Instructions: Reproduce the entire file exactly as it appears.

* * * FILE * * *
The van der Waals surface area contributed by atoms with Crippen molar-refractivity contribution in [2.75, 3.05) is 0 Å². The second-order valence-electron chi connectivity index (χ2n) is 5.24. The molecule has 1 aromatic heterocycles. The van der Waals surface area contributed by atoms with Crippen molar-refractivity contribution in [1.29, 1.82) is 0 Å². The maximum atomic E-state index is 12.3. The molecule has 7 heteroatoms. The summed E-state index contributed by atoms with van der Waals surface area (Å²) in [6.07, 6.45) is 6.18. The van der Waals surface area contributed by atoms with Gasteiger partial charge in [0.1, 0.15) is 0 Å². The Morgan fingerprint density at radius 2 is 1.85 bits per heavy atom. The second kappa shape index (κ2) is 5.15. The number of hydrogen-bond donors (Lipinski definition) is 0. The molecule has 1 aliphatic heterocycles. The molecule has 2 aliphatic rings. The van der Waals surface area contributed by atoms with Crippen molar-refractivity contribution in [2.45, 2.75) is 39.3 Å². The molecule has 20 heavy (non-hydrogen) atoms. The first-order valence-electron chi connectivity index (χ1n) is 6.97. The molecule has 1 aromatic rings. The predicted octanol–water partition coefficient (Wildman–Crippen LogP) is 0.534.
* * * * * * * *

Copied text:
The van der Waals surface area contributed by atoms with Crippen molar-refractivity contribution in [2.75, 3.05) is 0 Å². The second-order valence-electron chi connectivity index (χ2n) is 5.24. The molecule has 1 aromatic heterocycles. The van der Waals surface area contributed by atoms with Crippen molar-refractivity contribution in [1.29, 1.82) is 0 Å². The maximum atomic E-state index is 12.3. The molecule has 7 heteroatoms. The summed E-state index contributed by atoms with van der Waals surface area (Å²) in [6.07, 6.45) is 6.18. The van der Waals surface area contributed by atoms with Gasteiger partial charge in [0.1, 0.15) is 0 Å². The Morgan fingerprint density at radius 2 is 1.85 bits per heavy atom. The second kappa shape index (κ2) is 5.15. The number of hydrogen-bond donors (Lipinski definition) is 0. The molecule has 1 aliphatic heterocycles. The molecule has 2 aliphatic rings. The van der Waals surface area contributed by atoms with Crippen molar-refractivity contribution in [2.45, 2.75) is 39.3 Å². The molecule has 20 heavy (non-hydrogen) atoms. The first-order valence-electron chi connectivity index (χ1n) is 6.97. The molecule has 1 aromatic rings. The predicted octanol–water partition coefficient (Wildman–Crippen LogP) is 0.534.